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CAUT Bulletin Archives

June 1999

Conference Examines Academic Freedom in Medical Schools

The conference "Academic Values in the Transformation of American Medicine," sponsored by the American Association of University Professors (AAUP) and held last month in Boston, raised a host of problems affecting medicine practiced in universities and teaching hospitals. A panel discussion on "Corporate Funding and the Implications for Medical Research" was presented by Dr. Nancy Olivieri and CAUT president Bill Graham. The vast majority of the speakers denounced managed care in the United States, arguing that the advance of managed care (both the for-profit and the not-for-profit varieties) was in large measure responsible for driving academic medical centers into financial crises, mergers and bankruptcies. A number of academic medical centers have been sold to private operators and to nonprofit medical chains. Another factor was the effects of the federal Balanced Budget Act of 1997.

In 1965, for example, 54 per cent of the budgets of academic medical centers came from federal funding. By 1997 that had fallen to 20.3 per cent. In 1965, 34.8 per cent of revenues came from federal research grants and contracts. By 1997 that had fallen to 18 per cent.

Private practice physicians are being driven into managed care operations in ever larger numbers. Managed care, it was said, has been a disaster for medicine in the U.S. because it victimizes the poor, the chronically ill, and the elderly. Health management organizations make their money and cut costs by dumping the sick, the elderly and the poor, and retaining the healthy clients.

All but two of the managed care chains abjure teaching and research as a waste of resources. In spite of this, and because of the cutbacks in federal funding, academic medical centers have been making accommodations with managed care by importing HMOs into the hospitals themselves to operate the "practice plans." Hospital ownership is becoming a huge risk for universities, but if they give up ownership they also give up control of the medical curriculum and guarantees of scientific integrity.

Dr. Leon Eisenberg, professor of psychiatry at Harvard Medical School, and conference program chair, said that the U.S. health system is totally commodified. Health centers are shedding their "loss-making" clients (i.e., patients), physicians have lost control of their own working conditions, and doctor-administrators are becoming corporate managers and CEOs; there is a tendency to appoint accountants rather than physicians as hospital presidents.

A warning should go out to all and sundry, Dr. Eisenberg said, that "managed care is dangerous to your health!" Patients must be able to trust their doctors and doctors must be able to work in conditions which support scientific integrity.

"If I am paranoid, I am paranoid from experience ... Trust in physicians has been eroded." He quoted from Book IV of Plato's Laws to explain the difference between 'slave doctors' (i.e., commodified doctors) and 'free doctors.' He criticized Milton Friedman for placing market forces and fiscal efficiency above the social benefit of medicine: "if you trust everything to the wisdom of the market you might as well let anyone do brain surgery."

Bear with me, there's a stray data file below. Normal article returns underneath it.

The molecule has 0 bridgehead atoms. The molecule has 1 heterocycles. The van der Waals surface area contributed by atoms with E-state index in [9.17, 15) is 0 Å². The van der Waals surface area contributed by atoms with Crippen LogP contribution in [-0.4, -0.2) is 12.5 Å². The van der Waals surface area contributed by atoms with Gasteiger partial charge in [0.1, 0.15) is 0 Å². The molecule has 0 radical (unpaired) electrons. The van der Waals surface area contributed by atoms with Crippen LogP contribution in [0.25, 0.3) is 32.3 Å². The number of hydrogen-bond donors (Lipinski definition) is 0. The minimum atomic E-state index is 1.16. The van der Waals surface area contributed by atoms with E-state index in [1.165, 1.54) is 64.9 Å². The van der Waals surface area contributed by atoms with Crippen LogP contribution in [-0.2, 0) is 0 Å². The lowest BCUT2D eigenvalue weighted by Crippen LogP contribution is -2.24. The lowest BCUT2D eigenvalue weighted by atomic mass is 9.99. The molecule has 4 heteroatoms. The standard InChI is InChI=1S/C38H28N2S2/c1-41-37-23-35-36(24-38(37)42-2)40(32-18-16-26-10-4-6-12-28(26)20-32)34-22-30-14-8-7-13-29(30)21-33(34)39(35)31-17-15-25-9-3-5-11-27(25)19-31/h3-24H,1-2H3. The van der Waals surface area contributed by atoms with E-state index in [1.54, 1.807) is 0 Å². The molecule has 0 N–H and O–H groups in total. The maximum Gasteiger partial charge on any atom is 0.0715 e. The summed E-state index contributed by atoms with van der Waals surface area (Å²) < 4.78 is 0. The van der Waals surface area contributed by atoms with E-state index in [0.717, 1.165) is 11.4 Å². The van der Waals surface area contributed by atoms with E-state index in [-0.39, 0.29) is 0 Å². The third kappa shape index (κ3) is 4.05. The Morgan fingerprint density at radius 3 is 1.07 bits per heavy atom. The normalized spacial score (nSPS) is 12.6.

And he called on academic medical staff to take personal responsibility for their institutions. "Faculty must demand participation in the decision-making processes," and must "educate young doctors about what is happening." Finally, Dr. Eisenberg called for a government all-payer system of medicare as the only way to go.

In a panel discussion on "Collective Bargaining in Medical Centers" medical faculty were urged to reexamine their traditional aversion to collective bargaining and unionization. Confronted as they are now by term appointments, job insecurity, loss of professional autonomy, re-engineering and downsizing, absence of due process in disputes, the concentration of administrative power, and a growing culture of deference to power, medical faculty must devise plans for collective action and responsibility including collective bargaining and unionization, and tenure as the only real protection for academic freedom and scientific integrity.

The conference concluded with the adoption of a policy statement on "Academic Freedom in the Medical School." Main tenets of the policy are informed by such cases as those of Nancy Olivieri and David Kern. The policy statement asserts, in part: "The modern medical school has the attributes of a complex, money driven health care system with professors often acting as entrepreneurs in research and in patient care. It is marked by conflicting roles and responsibilities, both academic and non-academic, for faculty members and administrators alike. The intense competition for private or governmental funding can affect the choice of research subjects, and in some instances, scientists in academic medicine are finding it difficult to secure funding for unorthodox research or research on matters that are politically sensitive ... The freedom to pursue research and the correlative right to transmit the fruits of inquiry to the wider community -- without limitations from corporate or political interests and without prior restraint or fear of subsequent punishment -- are essential to the advancement of knowledge. Accordingly, principles of academic freedom allow professors to publish research findings that may offend the commercial sponsors of the research, potential donors, or political interests, or people with certain religious or social persuasions ..."

The full text of the policy statement will now go to the AAUP General Meeting scheduled for later this month.